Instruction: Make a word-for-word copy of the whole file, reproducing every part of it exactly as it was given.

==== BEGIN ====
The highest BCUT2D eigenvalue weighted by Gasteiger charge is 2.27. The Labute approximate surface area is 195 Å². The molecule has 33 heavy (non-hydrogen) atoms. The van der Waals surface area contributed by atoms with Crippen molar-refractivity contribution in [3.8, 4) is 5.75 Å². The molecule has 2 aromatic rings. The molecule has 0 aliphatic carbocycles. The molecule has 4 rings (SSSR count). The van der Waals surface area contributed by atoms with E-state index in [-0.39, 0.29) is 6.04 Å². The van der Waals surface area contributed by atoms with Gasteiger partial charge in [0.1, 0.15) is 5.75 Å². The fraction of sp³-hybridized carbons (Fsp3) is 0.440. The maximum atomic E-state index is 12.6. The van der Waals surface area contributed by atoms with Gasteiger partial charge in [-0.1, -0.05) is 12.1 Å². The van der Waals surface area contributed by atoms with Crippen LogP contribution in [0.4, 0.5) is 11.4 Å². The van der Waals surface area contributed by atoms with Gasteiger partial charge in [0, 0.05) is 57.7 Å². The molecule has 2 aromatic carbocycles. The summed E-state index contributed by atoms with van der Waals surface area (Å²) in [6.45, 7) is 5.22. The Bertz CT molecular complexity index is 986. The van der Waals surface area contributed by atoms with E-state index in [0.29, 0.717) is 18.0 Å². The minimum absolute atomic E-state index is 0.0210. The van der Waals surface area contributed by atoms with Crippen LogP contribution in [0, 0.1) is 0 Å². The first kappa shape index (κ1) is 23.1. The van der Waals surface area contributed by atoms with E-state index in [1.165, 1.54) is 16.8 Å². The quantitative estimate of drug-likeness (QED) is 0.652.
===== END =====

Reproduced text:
The highest BCUT2D eigenvalue weighted by Gasteiger charge is 2.27. The Labute approximate surface area is 195 Å². The molecule has 33 heavy (non-hydrogen) atoms. The van der Waals surface area contributed by atoms with Crippen molar-refractivity contribution in [3.8, 4) is 5.75 Å². The molecule has 2 aromatic rings. The molecule has 0 aliphatic carbocycles. The molecule has 4 rings (SSSR count). The van der Waals surface area contributed by atoms with E-state index in [-0.39, 0.29) is 6.04 Å². The van der Waals surface area contributed by atoms with Gasteiger partial charge in [0.1, 0.15) is 5.75 Å². The fraction of sp³-hybridized carbons (Fsp3) is 0.440. The maximum atomic E-state index is 12.6. The van der Waals surface area contributed by atoms with Gasteiger partial charge in [-0.1, -0.05) is 12.1 Å². The van der Waals surface area contributed by atoms with Crippen LogP contribution in [0.4, 0.5) is 11.4 Å². The van der Waals surface area contributed by atoms with Gasteiger partial charge in [0, 0.05) is 57.7 Å². The molecule has 2 aromatic carbocycles. The summed E-state index contributed by atoms with van der Waals surface area (Å²) in [6.45, 7) is 5.22. The Bertz CT molecular complexity index is 986. The van der Waals surface area contributed by atoms with E-state index in [0.29, 0.717) is 18.0 Å². The minimum absolute atomic E-state index is 0.0210. The van der Waals surface area contributed by atoms with Crippen LogP contribution in [0, 0.1) is 0 Å². The first kappa shape index (κ1) is 23.1. The van der Waals surface area contributed by atoms with E-state index in [1.165, 1.54) is 16.8 Å². The quantitative estimate of drug-likeness (QED) is 0.652.